Jim Mann, relief pitcher for the 2003 Pirates. He pitched two games for the Pirates in 2003, allowing four runs over 1.2 innings. Mann also spent time in the majors with New York Mets (2000) and Houston Astros (2001-02). The Pirates let him go at the end of the 2003 season, but signed him again in June of 2004 after he was released by the New York Yankees. His second stint with the team lasted until he became a minor league free agent in October. Mann originally signed as a 54th round draft pick of the Toronto Blue Jays in 1993, though he was a draft-and-follow player back when draft rules allowed that. He actually signed in May of 1994. The Blue Jays lost him in the 1999 Rule 5 draft to the New York Mets, though the teams worked out a deal in March of 2000 for him to remain in New York. Mann pitched two games for the Mets in 2000, allowing three runs in 2.2 innings. He became a free agent after the season and signed with the Houston Astros, where he saw the majority of his big league time. Mann gave up two runs over 5.1 innings in four appearances in 2001, then he posted a 4.09 ERA in 22 innings over 17 appearances in 2002. The Pirates acquired via waivers just days after the 2002 season ended. After his second stint with the Pirates, Mann spent a brief time with the Boston Red Sox in Double-A (2005), while also putting in three years of independent ball.
Tom Dettore, pitcher for the 1973 Pirates. In one start and 11 relief appearances during his only season in Pittsburgh, he went 0-1, 5.96 in 22.2 innings. Prior to Opening Day in 1974, the Pirates traded Dettore to the Chicago Cubs for Paul Popovich. He went 8-10, 5.10 in three seasons in Chicago, which was his other big league time outside of Pittsburgh. He was released by the Cubs in early 1976 and signed with the San Diego Padres. His final time in pro ball was spent in Triple-A for the Padres (1976) and Triple-A for the St Louis Cardinals in 1977. Dettore was drafted three times by the Pirates, finally signing as a third round pick in the 1968 draft. He was selected in the 26th round out of high school in Canonsburg, PA in 1965, then went in the ninth round out of Juniata College in 1967. During his first full season in the minors in 1969, he went 12-3, 2.01 in 148 innings and reached Triple-A. However, in 1970, he was in Double-A and posted a 5.04 ERA. Repeating the level in 1971, Dettore had a 2.40 ERA in 154 innings. Back at Triple-A for the first time in three years, he went 11-7, 3.06 in 159 innings in 1972. His big league debut came in early June of 1973, though he finished the season in the minors after spending five weeks in Pittsburgh.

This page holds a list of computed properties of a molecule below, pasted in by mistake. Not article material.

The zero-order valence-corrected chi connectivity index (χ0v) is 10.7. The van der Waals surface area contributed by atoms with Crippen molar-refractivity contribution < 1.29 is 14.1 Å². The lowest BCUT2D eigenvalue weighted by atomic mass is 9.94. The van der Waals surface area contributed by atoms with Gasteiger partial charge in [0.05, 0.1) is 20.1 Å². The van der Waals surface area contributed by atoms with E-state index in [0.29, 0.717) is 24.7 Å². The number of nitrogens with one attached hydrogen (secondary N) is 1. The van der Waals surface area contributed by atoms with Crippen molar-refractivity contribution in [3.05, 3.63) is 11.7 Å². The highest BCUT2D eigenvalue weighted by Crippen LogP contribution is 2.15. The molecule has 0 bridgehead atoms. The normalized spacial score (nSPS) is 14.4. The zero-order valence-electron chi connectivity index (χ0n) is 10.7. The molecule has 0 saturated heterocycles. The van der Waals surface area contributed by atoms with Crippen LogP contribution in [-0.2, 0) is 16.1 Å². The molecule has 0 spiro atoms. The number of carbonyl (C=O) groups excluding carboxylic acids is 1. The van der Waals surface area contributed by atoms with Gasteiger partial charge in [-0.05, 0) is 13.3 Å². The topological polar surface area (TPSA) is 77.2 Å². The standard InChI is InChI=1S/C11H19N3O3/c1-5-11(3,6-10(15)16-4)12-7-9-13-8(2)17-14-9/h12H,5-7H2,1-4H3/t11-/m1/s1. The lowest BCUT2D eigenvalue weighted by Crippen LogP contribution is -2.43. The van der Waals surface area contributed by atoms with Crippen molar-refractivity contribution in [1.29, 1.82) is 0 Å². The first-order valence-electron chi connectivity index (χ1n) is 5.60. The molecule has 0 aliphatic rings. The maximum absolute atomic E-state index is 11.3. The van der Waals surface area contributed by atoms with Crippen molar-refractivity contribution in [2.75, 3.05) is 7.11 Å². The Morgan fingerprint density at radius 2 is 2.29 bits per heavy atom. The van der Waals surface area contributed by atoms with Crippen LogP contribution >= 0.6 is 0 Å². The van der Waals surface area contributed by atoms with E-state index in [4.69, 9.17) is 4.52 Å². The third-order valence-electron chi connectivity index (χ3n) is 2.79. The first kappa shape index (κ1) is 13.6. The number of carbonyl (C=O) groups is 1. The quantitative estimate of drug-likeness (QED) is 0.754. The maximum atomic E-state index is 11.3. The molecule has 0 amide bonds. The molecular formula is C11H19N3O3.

Orlando Pena, reliever for the 1970 Pirates. He went 2-1, 4.78 in 23 relief appearances during his only season in Pittsburgh. Pena was signed as a free agent by the Pirates on June 9, 1970 and released just over two months later. When he signed with the Pirates, he was serving as the batting practice pitcher for the Kansas City Royals. The two clubs played a mid-season exhibition game on June 8th and he signed the next day. He spent 14 years in the majors pitching for eight different teams. He won 56 games and picked up 40 saves in his career. His pro career lasted 21 seasons, starting in 1955 when the Cincinnati Reds signed him out of Havana, Cuba at 21 years old. He debuted in the majors in 1958 and played three seasons with the Reds, though he only saw significant time in 1959. After spending 1961 in the minors, he joined the Kansas City A’s in 1962 and spent parts of four seasons there. In 1963, he led the American League with 20 losses, despite a 3.69 ERA. Pena would play for the Detroit Tigers during the 1965-67 seasons, finishing 1967 with the Cleveland Indians. He was in the minors for all of 1968 and 1969, before joining the Pirates. After he left Pittsburgh, Pena played for the Baltimore Orioles in 1971 and 1973, the St Louis Cardinals in 1973-74 and the California Angels in 1974-75. Including his minor league stats and a season in Cuba, he threw over 3,000 innings in pro ball and he won exactly 200 games.
Don Flinn, outfielder for 1917 Pirates. Hit .297 in 14 games as a September roster addition after the Pirates purchased his contract from the Shreveport Gassers. Flinn was purchased by the Pirates on August 10th, though he was allowed to finish his minor league season first before joining the team. He reported to the Pirates on September 2nd and got into that day’s game as a pinch-hitter in the eighth inning. Flinn played pro ball from 1914 until 1926, but never played in the majors again. He spent the 1917 season in the Texas League, where he hit .300 with ten homers and 24 stolen bases in 109 games. Shortly after the 1917 season ended, the newspapers reported that he would likely return to the minors, because despite the high average, he showed very little during his time in the majors. It didn’t take long to become official. The season ended on October 1st and exactly one week later, the rights to Flinn were returned to his Shreveport club. During his time in Pittsburgh, he was called “Flynn”.